Orientation and Getting Started
Early Development of the Legislative Branch and the Problem of Representation
Enumerated Powers of Congress
Implied, Expansive, and Limited Powers
The Two Congresses: Representation and Lawmaking
Separation of Powers and Interaction between the Branches
Institutional Development and Change
Congress and the American People

Introduction to Congress and the American People

When Gallup reported the job approval rating for Congress after the 2014 midterm elections, the news was not good. In spite of the fact that 96% of incumbents running for re-election to the House and 82% of those running for the Senate were re-elected, only 15% of the public approved of the way Congress was handling its job and 78% disapproved. As the graph below indicates, this data point is not an anomaly. Job approval ratings for Congress have been less than 20% since 2010. Congress has seen better days, though not much better. In the past 40 years, public approval of Congress exceeded 50% only for a short period following the 9/11 terrorist attacks in 2001; it has routinely been below 40% and frequently below 30%.


The dismal public outlook on Congress may simply reflect the dilemma of the two Congresses—individual representatives are serving the people well, but Congress has difficulty taking collective action. The lawmaking process, as designed by the framers, is inherently messy and riddled with conflict. Based on analysis of public attitudes about Congress, Hibbing and Thiess-Morse infer:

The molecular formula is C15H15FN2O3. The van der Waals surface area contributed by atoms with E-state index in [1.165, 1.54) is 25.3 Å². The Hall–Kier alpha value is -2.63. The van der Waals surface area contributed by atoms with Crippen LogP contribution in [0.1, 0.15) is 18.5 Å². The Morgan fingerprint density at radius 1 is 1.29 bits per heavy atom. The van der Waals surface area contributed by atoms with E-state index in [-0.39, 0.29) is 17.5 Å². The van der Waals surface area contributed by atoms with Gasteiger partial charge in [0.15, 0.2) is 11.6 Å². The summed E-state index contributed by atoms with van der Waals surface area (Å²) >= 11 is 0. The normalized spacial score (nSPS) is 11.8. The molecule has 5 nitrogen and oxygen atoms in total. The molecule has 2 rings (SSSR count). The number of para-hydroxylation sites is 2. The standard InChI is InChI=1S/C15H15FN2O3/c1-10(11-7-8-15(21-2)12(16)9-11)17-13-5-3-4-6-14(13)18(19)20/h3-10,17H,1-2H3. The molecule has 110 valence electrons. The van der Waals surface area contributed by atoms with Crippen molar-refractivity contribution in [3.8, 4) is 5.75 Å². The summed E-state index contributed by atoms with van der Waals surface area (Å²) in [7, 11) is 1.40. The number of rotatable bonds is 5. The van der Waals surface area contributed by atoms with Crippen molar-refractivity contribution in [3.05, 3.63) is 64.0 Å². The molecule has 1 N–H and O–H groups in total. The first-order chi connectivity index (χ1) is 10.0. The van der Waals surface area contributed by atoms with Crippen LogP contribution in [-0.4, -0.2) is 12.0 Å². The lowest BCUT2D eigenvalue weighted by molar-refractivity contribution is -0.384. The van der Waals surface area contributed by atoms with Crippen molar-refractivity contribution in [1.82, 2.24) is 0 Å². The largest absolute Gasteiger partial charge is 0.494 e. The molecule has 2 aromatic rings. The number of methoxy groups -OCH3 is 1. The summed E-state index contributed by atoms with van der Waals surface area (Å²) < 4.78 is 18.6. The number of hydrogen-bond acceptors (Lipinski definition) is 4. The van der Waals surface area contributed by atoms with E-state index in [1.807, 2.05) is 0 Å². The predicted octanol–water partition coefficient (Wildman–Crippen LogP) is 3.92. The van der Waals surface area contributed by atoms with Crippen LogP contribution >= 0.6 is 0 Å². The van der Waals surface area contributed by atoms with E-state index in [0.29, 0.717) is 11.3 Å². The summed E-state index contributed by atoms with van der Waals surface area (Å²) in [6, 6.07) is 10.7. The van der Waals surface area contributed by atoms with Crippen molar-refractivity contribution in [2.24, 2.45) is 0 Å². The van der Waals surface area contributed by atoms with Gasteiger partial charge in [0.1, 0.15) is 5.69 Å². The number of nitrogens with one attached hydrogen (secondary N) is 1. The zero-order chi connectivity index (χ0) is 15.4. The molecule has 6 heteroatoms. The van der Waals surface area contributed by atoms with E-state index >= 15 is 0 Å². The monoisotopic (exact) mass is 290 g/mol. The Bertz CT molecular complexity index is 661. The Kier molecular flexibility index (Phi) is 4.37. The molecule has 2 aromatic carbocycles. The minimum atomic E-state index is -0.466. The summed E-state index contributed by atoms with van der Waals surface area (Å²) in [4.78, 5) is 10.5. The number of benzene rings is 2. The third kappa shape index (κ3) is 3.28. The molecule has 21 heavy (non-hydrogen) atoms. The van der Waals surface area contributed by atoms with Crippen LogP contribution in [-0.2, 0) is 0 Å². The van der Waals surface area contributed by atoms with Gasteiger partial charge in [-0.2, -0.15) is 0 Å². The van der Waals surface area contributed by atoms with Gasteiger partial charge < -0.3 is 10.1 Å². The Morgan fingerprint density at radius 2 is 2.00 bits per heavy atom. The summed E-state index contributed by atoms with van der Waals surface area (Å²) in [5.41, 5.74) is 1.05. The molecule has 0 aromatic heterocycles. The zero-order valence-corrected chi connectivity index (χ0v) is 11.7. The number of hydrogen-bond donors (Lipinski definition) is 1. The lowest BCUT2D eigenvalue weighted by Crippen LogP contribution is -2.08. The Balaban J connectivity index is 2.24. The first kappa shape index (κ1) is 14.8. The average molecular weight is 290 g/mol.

People do not wish to see uncertainty, conflicting opinions, long debate, competing interests, confusion, bargaining, and compromised, imperfect solutions. They want a government to do its job quietly and efficiently, sans conflict and sans fuss. In short…they often seek a patently unrealistic form of democracy.
— Hibbing and Theiss-Morse (1995), Congress as Public Enemy

Simply put, the people approve of their representatives, but disapprove of Congress.

Nonetheless, public opinion is an integral part of representation, and it is through public support that Congress attains the legitimacy required to act in the public interest. Although James Madison probably would not have overreacted to the latest results of a Gallup poll, he took seriously the role of public opinion in a republican form of government. Political scientist Colleen Sheehan points out that Madison developed his thoughts on public opinion in his Notes on Government (1791-1792), where he observes that “Public opinion, sets the bounds on every Government, and is the real sovereign in every free one.”

In this module we consider the linkage between Congress and the American people. We identify some of the causes and consequences of inaction in the contemporary Congress. We proceed with several reform proposals designed to improve Congress, with the assumption that a more deliberative, less polarized, and more formidable Congress should help to restore the confidence of the public. We conclude, perhaps as Madison himself might, by suggesting that government depends partly on institutional design and partly on effective leadership.